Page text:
The Pal

Lieutenant Colonel W. C. V. Chadwick
124th (Governor General’s Body Guard) Battalion
Chadwick

Col. Vaux Chadwick, of the 124th Battalion, appealed to recruits: he pointed out that the 124th, called the Pals Battalion, was distinct from any other, as men joining who brought friends, were allowed to keep together in companies right thru training, and would eventually be able to fight side by side. The speaker appealed to the women and girls present, who he said could do a great deal for the cause by refusing to be seen out with any young man who had not donned the khaki.

 (Toronto World, 3 Jan 1916, 6)

William Craven Vaux Chadwick was the former commanding officer of the he 9th Mississauga Horse and partner in an architecture firm with fellow colonel Sam Beckett of the 75th Battalion. Chadwick was born in Toronto on 6 December 1868. He had long served in the 36th Peel Regiment and retired as the 9th Horse commander in 1913. In December 1914, he organized the 4th Mounted Rifles from the Toronto cavalry regiments, the Governor-General’s Body Guard and the 9th Horse.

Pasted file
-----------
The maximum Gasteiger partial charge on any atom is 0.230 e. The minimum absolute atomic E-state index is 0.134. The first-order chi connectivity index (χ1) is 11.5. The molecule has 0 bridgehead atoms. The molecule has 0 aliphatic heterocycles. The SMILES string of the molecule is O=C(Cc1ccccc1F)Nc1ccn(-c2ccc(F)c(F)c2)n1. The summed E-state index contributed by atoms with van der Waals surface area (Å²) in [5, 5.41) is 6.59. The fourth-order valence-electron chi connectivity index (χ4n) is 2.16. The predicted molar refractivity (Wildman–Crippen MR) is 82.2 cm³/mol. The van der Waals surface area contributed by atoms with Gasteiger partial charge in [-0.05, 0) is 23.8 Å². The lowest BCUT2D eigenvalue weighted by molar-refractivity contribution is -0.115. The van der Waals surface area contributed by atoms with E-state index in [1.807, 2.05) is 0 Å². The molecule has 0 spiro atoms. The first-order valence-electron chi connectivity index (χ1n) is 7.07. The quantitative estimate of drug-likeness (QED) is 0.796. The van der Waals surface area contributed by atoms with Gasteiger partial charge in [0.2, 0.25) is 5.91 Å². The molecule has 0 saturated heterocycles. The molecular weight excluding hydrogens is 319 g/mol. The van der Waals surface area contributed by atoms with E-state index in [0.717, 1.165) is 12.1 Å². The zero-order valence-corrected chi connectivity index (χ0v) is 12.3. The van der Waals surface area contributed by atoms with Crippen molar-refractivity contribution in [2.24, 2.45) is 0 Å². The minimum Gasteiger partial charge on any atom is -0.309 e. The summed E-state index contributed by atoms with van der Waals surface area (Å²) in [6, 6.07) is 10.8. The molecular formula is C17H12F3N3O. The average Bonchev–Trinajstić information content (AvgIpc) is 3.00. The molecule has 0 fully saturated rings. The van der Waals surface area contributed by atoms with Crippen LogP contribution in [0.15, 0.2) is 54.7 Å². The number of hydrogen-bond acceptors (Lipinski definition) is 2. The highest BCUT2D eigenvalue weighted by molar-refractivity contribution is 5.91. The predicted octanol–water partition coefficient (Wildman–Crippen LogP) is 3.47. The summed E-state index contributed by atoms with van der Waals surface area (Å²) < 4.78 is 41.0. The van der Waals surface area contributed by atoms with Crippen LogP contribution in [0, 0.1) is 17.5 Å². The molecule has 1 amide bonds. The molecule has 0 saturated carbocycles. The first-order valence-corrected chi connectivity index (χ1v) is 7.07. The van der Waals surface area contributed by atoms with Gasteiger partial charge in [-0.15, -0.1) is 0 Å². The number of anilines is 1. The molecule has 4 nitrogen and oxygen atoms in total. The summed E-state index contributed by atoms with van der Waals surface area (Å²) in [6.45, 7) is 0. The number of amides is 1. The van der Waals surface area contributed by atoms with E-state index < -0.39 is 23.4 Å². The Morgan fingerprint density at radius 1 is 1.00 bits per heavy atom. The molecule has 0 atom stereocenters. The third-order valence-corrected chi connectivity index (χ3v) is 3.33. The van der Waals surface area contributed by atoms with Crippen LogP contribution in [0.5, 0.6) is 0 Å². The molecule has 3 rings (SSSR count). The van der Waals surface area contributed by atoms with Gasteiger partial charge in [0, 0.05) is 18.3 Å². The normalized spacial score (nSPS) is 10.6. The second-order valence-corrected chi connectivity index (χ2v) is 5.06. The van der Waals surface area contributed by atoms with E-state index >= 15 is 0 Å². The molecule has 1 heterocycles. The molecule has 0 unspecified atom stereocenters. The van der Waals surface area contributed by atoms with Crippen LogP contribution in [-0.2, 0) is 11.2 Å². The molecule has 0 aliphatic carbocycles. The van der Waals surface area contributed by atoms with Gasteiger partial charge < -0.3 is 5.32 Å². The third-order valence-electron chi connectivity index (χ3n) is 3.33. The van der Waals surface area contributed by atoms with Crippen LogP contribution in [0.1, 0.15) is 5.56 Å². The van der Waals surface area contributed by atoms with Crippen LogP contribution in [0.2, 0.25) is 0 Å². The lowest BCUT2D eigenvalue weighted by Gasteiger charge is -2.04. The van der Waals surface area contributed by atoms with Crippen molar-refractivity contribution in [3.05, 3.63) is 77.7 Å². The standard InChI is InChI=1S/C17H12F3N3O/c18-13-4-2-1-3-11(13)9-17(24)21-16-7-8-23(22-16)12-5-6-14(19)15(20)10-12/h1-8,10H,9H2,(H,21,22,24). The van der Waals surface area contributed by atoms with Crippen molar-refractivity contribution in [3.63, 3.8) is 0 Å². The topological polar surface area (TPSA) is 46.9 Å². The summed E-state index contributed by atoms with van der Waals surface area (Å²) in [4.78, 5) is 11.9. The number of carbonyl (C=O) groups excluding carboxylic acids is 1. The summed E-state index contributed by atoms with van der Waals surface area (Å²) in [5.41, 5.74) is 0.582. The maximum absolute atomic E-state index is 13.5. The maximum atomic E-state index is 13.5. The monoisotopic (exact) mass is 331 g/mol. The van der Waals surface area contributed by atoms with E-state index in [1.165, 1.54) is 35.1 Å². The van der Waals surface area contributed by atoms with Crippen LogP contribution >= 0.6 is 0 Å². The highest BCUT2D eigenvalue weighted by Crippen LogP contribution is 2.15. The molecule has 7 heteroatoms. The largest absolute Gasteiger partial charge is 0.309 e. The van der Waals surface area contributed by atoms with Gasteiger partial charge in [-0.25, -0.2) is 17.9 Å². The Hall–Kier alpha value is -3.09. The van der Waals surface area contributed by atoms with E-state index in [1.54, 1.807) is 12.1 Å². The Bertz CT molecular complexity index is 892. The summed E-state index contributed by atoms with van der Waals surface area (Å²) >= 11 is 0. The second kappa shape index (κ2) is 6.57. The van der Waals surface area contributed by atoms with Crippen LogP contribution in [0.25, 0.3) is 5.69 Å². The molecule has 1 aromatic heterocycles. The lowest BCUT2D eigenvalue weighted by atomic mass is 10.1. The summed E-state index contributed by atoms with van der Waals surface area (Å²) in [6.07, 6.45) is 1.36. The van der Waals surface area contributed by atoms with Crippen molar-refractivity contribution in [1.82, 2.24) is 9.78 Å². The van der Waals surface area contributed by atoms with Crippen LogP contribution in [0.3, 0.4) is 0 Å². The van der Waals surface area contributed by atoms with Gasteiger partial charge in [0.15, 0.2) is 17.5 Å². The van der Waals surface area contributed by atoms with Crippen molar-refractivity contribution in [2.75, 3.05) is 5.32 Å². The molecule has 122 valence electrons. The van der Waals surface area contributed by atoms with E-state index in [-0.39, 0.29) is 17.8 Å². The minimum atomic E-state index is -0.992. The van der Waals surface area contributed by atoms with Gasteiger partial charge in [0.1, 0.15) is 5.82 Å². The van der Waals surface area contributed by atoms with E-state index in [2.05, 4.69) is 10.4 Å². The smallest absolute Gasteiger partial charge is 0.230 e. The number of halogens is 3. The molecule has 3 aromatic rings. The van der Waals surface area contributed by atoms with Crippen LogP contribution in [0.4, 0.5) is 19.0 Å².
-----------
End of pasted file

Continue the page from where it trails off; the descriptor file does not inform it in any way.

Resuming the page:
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The Reverter

Lieutenant Colonel G. F. McFarland
147th (Grey) BattalionGFMcFarland

Away over in the Hun lines I could hear male voices singing Christmas Carols very melodiously….

Just about dawn one of our snipers saw a Hun making his way overland from one trench to the other, evidently thinking the light was not yet good enough for rifle-fire. Our fellow “drilled” him clean, and was heard to remark as he ejected the empty shell: “Merry Christmas, Fritz, you …!

(McFarland, Diary, 25 December 1917)

Born in Markdale, Ontario, on 30 June 1880, George Franklin McFarland was a Toronto barrister and member of the 31st Militia Regiment. He graduated with a law degree from the University of Toronto in 1905. In early 1916, McFarland was appointed commander of the 147th Battalion, based in Owen Sound.

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